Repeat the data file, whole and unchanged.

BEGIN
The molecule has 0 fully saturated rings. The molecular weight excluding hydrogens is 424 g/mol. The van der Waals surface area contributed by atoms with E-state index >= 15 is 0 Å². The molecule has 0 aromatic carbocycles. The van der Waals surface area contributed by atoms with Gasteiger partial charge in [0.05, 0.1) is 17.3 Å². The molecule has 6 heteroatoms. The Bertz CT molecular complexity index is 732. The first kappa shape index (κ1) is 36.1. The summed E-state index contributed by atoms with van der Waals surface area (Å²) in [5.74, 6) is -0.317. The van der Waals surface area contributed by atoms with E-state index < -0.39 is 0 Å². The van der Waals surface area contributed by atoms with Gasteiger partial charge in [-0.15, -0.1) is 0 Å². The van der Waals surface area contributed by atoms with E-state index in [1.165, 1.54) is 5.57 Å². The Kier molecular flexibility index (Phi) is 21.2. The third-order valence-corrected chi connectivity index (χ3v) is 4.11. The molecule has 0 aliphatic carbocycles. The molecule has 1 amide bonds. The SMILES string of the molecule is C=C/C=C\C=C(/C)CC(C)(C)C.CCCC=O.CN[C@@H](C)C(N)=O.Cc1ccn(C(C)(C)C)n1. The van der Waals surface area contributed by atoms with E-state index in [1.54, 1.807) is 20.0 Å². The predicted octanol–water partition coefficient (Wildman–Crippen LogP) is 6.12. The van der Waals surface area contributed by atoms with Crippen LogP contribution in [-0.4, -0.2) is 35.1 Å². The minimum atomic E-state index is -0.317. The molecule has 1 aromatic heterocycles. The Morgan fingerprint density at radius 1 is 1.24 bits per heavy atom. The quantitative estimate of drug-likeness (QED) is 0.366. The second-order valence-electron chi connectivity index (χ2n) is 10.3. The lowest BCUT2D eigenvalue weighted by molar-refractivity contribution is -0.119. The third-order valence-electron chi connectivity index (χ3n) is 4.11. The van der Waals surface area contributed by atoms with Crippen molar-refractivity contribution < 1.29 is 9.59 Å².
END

The molecule has 0 fully saturated rings. The molecular weight excluding hydrogens is 424 g/mol. The van der Waals surface area contributed by atoms with E-state index >= 15 is 0 Å². The molecule has 0 aromatic carbocycles. The van der Waals surface area contributed by atoms with Gasteiger partial charge in [0.05, 0.1) is 17.3 Å². The molecule has 6 heteroatoms. The Bertz CT molecular complexity index is 732. The first kappa shape index (κ1) is 36.1. The summed E-state index contributed by atoms with van der Waals surface area (Å²) in [5.74, 6) is -0.317. The van der Waals surface area contributed by atoms with E-state index < -0.39 is 0 Å². The van der Waals surface area contributed by atoms with Gasteiger partial charge in [-0.15, -0.1) is 0 Å². The van der Waals surface area contributed by atoms with E-state index in [1.165, 1.54) is 5.57 Å². The Kier molecular flexibility index (Phi) is 21.2. The third-order valence-corrected chi connectivity index (χ3v) is 4.11. The molecule has 0 aliphatic carbocycles. The molecule has 1 amide bonds. The SMILES string of the molecule is C=C/C=C\C=C(/C)CC(C)(C)C.CCCC=O.CN[C@@H](C)C(N)=O.Cc1ccn(C(C)(C)C)n1. The van der Waals surface area contributed by atoms with E-state index in [1.54, 1.807) is 20.0 Å². The predicted octanol–water partition coefficient (Wildman–Crippen LogP) is 6.12. The van der Waals surface area contributed by atoms with Crippen LogP contribution in [-0.4, -0.2) is 35.1 Å². The minimum atomic E-state index is -0.317. The molecule has 1 aromatic heterocycles. The Morgan fingerprint density at radius 1 is 1.24 bits per heavy atom. The quantitative estimate of drug-likeness (QED) is 0.366. The second-order valence-electron chi connectivity index (χ2n) is 10.3. The lowest BCUT2D eigenvalue weighted by molar-refractivity contribution is -0.119. The third-order valence-electron chi connectivity index (χ3n) is 4.11. The van der Waals surface area contributed by atoms with Crippen molar-refractivity contribution < 1.29 is 9.59 Å².